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Malaria status & challenges of the epidemic

4. What is being done to prevent and treat malaria?

  • 4.1 Which policies and strategies have been adopted?
  • 4.2 How many people at risk of malaria are covered by prevention measures?
  • 4.3 How many people were covered by diagnosis and treatment measures?
  • 4.4 What is the situation in the WHO African Region?
  • 4.5 What is the situation in other regions of the world?

4.1 Which policies and strategies have been adopted?

The WHO developed policy recommendations to prevent, diagnose and treat malaria. The extent to which these policies are adopted varies between countries (see overview table by region).

With regard to malaria prevention, the WHO recommends the use of mosquito bed nets treated with long lasting insecticide and indoor spraying to control the numbers of infected mosquitoes.

By the end of 2006, nearly all 45 countries in the WHO African Region had adopted the policy of providing free insecticide-treated nets to children and pregnant women, but only 16 of these countries aimed to cover the whole population at risk. Nets are also used in many countries in the South-East Asia and the Western Pacific WHO Regions, but in relatively few countries in other WHO Regions.

Spraying the inside of houses with insecticide is the main method used in the WHO European Region to reduce the numbers of infections, especially in Azerbaijan, Tajikistan and Turkey. This method is less used in the WHO Regions of Africa, the America’s and South-East Asia, and least used in the Western Pacific region.

Approximately half of the countries where malaria is endemic have strategies for avoiding and managing insecticide resistance of malaria-carrying mosquitoes.

Another prevention measure consists in giving at least two treatment doses of anti-malarial drugs during pregnancy to decrease the impact of malaria in pregnant women and newborns. This preventive method is only used systematically in 33 countries of the WHO African Region.

With regard to malaria treatment, the WHO recommends a “combination therapy” of several anti-malarial drugs including an artemisinin derivative as first-line treatment. Since 2001, this measure has become increasingly popular and, by 2008, only Cape Verde, Dominican Republic, French Guyana and Swaziland had not adopted it. Free treatment with combination therapy is widely available in the WHO South-East Asia Region (eight out of ten countries) but less so in the WHO Western Pacific Region (6 out of 10 countries) and in the WHO African Region (23 out of 46 countries).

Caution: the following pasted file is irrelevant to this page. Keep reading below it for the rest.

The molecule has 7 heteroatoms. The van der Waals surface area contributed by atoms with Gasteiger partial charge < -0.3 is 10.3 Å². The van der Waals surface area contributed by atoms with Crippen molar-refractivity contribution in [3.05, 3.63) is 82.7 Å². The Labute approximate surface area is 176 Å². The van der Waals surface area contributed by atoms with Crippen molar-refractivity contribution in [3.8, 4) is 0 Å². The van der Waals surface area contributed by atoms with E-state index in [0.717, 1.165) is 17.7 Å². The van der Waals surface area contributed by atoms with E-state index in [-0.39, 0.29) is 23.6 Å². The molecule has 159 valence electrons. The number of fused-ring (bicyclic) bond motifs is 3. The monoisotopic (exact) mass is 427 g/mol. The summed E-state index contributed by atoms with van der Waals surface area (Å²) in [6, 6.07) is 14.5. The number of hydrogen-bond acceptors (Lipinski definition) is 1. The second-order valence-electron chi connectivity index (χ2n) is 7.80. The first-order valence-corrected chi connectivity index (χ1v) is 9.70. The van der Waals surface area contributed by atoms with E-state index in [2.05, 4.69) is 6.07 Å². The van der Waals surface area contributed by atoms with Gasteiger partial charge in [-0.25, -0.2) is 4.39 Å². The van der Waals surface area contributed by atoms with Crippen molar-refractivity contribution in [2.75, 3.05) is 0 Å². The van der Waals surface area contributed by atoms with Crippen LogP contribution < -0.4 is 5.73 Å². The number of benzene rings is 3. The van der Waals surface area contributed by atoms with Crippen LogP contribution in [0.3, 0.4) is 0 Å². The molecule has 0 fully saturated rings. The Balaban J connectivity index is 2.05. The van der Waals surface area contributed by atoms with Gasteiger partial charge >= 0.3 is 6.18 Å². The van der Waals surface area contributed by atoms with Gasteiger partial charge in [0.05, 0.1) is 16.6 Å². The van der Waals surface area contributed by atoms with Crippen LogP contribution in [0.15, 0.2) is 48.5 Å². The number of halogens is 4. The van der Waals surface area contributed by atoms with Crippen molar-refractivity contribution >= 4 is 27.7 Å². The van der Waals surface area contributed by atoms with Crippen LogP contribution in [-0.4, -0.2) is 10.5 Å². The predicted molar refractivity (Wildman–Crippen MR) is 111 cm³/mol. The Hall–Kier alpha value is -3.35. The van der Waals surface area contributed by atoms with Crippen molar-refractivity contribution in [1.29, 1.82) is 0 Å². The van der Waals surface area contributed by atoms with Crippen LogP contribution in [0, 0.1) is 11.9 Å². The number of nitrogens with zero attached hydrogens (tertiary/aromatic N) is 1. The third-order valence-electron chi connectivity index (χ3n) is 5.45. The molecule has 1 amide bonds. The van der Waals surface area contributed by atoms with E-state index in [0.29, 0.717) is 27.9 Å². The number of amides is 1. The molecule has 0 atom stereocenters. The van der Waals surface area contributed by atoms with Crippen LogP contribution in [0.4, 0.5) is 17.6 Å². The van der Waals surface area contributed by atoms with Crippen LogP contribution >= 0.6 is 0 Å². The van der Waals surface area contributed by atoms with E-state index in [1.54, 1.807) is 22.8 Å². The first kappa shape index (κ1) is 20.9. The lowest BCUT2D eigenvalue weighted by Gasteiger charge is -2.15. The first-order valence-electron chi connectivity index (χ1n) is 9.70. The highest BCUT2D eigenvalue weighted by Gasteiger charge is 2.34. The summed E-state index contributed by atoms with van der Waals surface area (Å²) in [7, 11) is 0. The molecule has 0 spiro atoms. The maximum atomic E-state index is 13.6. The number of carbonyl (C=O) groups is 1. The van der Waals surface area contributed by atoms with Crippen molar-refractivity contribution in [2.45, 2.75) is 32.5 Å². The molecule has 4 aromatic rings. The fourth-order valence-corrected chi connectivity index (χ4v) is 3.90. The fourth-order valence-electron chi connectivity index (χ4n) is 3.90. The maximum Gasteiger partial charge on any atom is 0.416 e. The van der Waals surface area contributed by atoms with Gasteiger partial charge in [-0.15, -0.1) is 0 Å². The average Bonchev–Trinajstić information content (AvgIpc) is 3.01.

In 2001, the WHO reached an agreement with the pharmaceutical industry Novartis to make a particular drug combination (Coartem ®) available at cost price (i.e. at a price excluding profit to Novartis) through public health services. During 2006 and 2007 most of these drugs were bought for children below 15 kg, predominantly in the African and South-East Asia WHO Regions. UNICEF and several other humanitarian aid agencies have made agreements with Novartis to buy the drug at the same price negotiated by the WHO.

In 2007, the WHO urged Member States to discourage or forbid the use of tablets containing a single anti-malarial drug derived from artemisinin, to promote artemisinin-based combination therapies and to forbid the distribution of fake anti-malarial medicines. By 2007, more than half of the drug companies identified by the WHO had said they would stop producing tablets with a single anti-malarial agent based on artemisinin. However, only one quarter of the countries had introduced measures leading to the withdrawal of these single anti-malarial medicines.